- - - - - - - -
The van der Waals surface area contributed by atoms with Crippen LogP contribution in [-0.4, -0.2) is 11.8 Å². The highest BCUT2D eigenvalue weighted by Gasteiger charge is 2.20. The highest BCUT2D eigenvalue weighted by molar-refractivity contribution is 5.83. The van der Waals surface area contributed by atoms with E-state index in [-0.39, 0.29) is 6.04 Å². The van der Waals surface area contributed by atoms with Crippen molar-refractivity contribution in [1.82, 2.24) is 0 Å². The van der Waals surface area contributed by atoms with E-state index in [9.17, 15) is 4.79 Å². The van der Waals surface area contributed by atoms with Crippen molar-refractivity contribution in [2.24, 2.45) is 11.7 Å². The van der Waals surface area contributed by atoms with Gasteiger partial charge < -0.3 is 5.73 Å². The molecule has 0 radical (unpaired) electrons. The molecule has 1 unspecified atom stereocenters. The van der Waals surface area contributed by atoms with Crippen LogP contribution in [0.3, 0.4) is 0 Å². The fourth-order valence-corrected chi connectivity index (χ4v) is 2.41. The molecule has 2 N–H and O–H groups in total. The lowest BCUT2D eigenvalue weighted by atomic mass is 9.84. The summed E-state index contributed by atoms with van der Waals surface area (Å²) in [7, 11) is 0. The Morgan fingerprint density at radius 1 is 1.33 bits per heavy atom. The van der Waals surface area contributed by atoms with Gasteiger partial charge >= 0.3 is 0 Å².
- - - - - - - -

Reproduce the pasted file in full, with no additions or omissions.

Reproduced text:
The van der Waals surface area contributed by atoms with Crippen LogP contribution in [-0.4, -0.2) is 11.8 Å². The highest BCUT2D eigenvalue weighted by Gasteiger charge is 2.20. The highest BCUT2D eigenvalue weighted by molar-refractivity contribution is 5.83. The van der Waals surface area contributed by atoms with E-state index in [-0.39, 0.29) is 6.04 Å². The van der Waals surface area contributed by atoms with Crippen molar-refractivity contribution in [1.82, 2.24) is 0 Å². The van der Waals surface area contributed by atoms with E-state index in [9.17, 15) is 4.79 Å². The van der Waals surface area contributed by atoms with Crippen molar-refractivity contribution in [2.24, 2.45) is 11.7 Å². The van der Waals surface area contributed by atoms with Gasteiger partial charge < -0.3 is 5.73 Å². The molecule has 0 radical (unpaired) electrons. The molecule has 1 unspecified atom stereocenters. The van der Waals surface area contributed by atoms with Crippen LogP contribution in [0.3, 0.4) is 0 Å². The fourth-order valence-corrected chi connectivity index (χ4v) is 2.41. The molecule has 2 N–H and O–H groups in total. The lowest BCUT2D eigenvalue weighted by atomic mass is 9.84. The summed E-state index contributed by atoms with van der Waals surface area (Å²) in [7, 11) is 0. The Morgan fingerprint density at radius 1 is 1.33 bits per heavy atom. The van der Waals surface area contributed by atoms with Gasteiger partial charge >= 0.3 is 0 Å².